11. High-Throughput Near-Infrared Reflectance Spectroscopy for Predicting Quantitative and Qualitative Composition Phenotypes of Individual Maize Kernels

    Technology Transfer Automated Retrieval System (TEKTRAN)

    Near-infrared reflectance (NIR) spectroscopy can be used for fast and reliable prediction of organic compounds in complex biological samples. We used a recently developed NIR spectroscopy instrument to predict starch, protein, oil, and weight of individual maize (Zea mays) seeds. The starch, prote...

  12. Classification of the waxy condition of durum wheat by near infrared reflectance spectroscopy using wavelets and a genetic algorithm

    Technology Transfer Automated Retrieval System (TEKTRAN)

    Near infrared (NIR) reflectance spectroscopy has been applied to the problem of differentiating four genotypes of durum wheat: ‘waxy’, wx-A1 null, wx-B1 null and wild type. The test data consisted of 95 NIR reflectance spectra of wheat samples obtained from a USDA-ARS wheat breeding program. A two...

  13. Catheter based mid-infrared reflectance and reflectance generated absorption spectroscopy

    DOEpatents

    Holman, Hoi-Ying N

    2013-10-29

    A method of characterizing conditions in a tissue, by (a) providing a catheter that has a light source that emits light in selected wavenumbers within the range of mid-IR spectrum; (b) directing the light from the catheter to an area of tissue at a location inside a blood vessel of a subject; (c) collecting light reflected from the location and generating a reflectance spectra; and (d) comparing the reflectance spectra to a reference spectra of normal tissue, whereby a location having an increased number of absorbance peaks at said selected wavenumbers indicates a tissue inside the blood vessel containing a physiological marker for atherosclerosis.

  14. Quantitative analysis of sulfathiazole polymorphs in ternary mixtures by attenuated total reflectance infrared, near-infrared and Raman spectroscopy.

    PubMed

    Hu, Yun; Erxleben, Andrea; Ryder, Alan G; McArdle, Patrick

    2010-11-01

    The simultaneous quantitative analysis of sulfathiazole polymorphs (forms I, III and V) in ternary mixtures by attenuated total reflectance-infrared (ATR-IR), near-infrared (NIR) and Raman spectroscopy combined with multivariate analysis is reported. To reduce the effect of systematic variations, four different data pre-processing methods; multiplicative scatter correction (MSC), standard normal variate (SNV), first and second derivatives, were applied and their performance was evaluated using their prediction errors. It was possible to derive a reliable calibration model for the three polymorphic forms, in powder ternary mixtures, using a partial least squares (PLS) algorithm with SNV pre-processing, which predicted the concentration of polymorphs I, III and V. Root mean square errors of prediction (RMSEP) for ATR-IR spectra were 5.0%, 5.1% and 4.5% for polymorphs I, III and V, respectively, while NIR spectra had a RMSEP of 2.0%, 2.9%, and 2.8% and Raman spectra had a RMSEP of 3.5%, 4.1%, and 3.6% for polymorphs I, III and V, respectively. NIR spectroscopy exhibits the smallest analytical error, higher accuracy and robustness. When these advantages are combined with the greater convenience of NIR's "in glass bottle" sampling method both ATR-IR and Raman methods appear less attractive. PMID:20605386

  15. Comparison of Diffuse Reflectance Fourier Transform Mid-Infrared and Near-Infrared Spectroscopy with Grating-Based Near-Infrared for the Determination of Fatty Acids in Forages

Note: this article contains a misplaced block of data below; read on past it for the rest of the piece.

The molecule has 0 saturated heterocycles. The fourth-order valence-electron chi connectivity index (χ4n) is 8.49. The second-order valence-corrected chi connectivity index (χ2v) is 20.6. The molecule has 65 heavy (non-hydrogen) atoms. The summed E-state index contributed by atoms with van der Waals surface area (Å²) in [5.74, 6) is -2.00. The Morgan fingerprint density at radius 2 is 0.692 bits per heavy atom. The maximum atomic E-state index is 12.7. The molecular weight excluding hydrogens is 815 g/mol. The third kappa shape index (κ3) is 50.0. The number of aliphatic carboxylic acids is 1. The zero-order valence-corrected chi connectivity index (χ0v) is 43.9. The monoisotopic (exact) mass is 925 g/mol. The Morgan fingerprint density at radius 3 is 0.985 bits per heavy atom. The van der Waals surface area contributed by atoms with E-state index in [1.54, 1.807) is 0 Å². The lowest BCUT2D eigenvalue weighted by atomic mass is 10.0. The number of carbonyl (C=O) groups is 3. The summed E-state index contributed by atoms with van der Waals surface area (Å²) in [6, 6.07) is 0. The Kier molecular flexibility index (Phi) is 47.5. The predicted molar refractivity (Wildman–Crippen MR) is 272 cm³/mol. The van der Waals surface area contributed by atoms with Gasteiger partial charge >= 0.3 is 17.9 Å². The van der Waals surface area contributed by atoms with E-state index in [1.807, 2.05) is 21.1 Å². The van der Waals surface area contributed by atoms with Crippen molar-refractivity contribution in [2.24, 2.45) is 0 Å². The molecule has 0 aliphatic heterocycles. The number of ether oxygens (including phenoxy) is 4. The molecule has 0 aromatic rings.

Technology Transfer Automated Retrieval System (TEKTRAN)

    Diffuse reflectance Fourier transform mid-infrared (FTMIR) and near infrared spectroscopy (FTNIR) were compared to scanning monochromator-grating-based near infrared spectroscopy (SMNIR), for their ability to quantify fatty acids (FA) in forages. Thirteen different forage cultivars belonging to 11 d...

  16. [Use of visible and near infrared reflectance spectroscopy to identify the cashmere and wool].

    PubMed

    Liu, Xin-Ru; Zhang, Li-Ping; Wang, Jian-Fu; Wu, Jian-Ping; Wang, Xin-Rong

    2013-08-01

    The wool and cashmere samples (n = 130) from different areas of Gansu province were identified by visible and near-infrared reflectance spectroscopy (Vis/NIRs). The result shows that principal component-mahalanobis distance pattern can identify the wool and cashmere, and the boundary between two categories was clear; The calibration set samples were used to establish calibration qualitative model using PCR combined with the best pretreatment of the spectra and math, including multivariate scattering correction (MSC), first derivative, eight for the best principal component factor, one for uncertainty factor, this calibration model of the predicted was the best, and the result of the external validation was correct completely. Results from this experiment indicate that Vis/NIRs can be utilized to identify the wool and cashmere. PMID:24159853

  17. Reflection-Absorption Infrared Spectroscopy of Thin Films Using an External Cavity Quantum Cascade Laser

    SciTech Connect

    Phillips, Mark C.; Craig, Ian M.; Blake, Thomas A.

    2013-02-04

    We present experimental demonstrations using a broadly tunable external cavity quantum cascade laser (ECQCL) to perform Reflection-Absorption InfraRed Spectroscopy (RAIRS) of thin layers and residues on surfaces. The ECQCL compliance voltage was used to measure fluctuations in the ECQCL output power and improve the performance of the RAIRS measurements. Absorption spectra from self-assembled monolayers of a fluorinated alkane thiol and a thiol carboxylic acid were measured and compared with FTIR measurements. RAIRS spectra of the explosive compounds PETN, RDX, and tetryl deposited on gold substrates were also measured. Rapid measurement times and low noise were demonstrated, with < 1E-3 absorbance noise for a 10 second measurement time.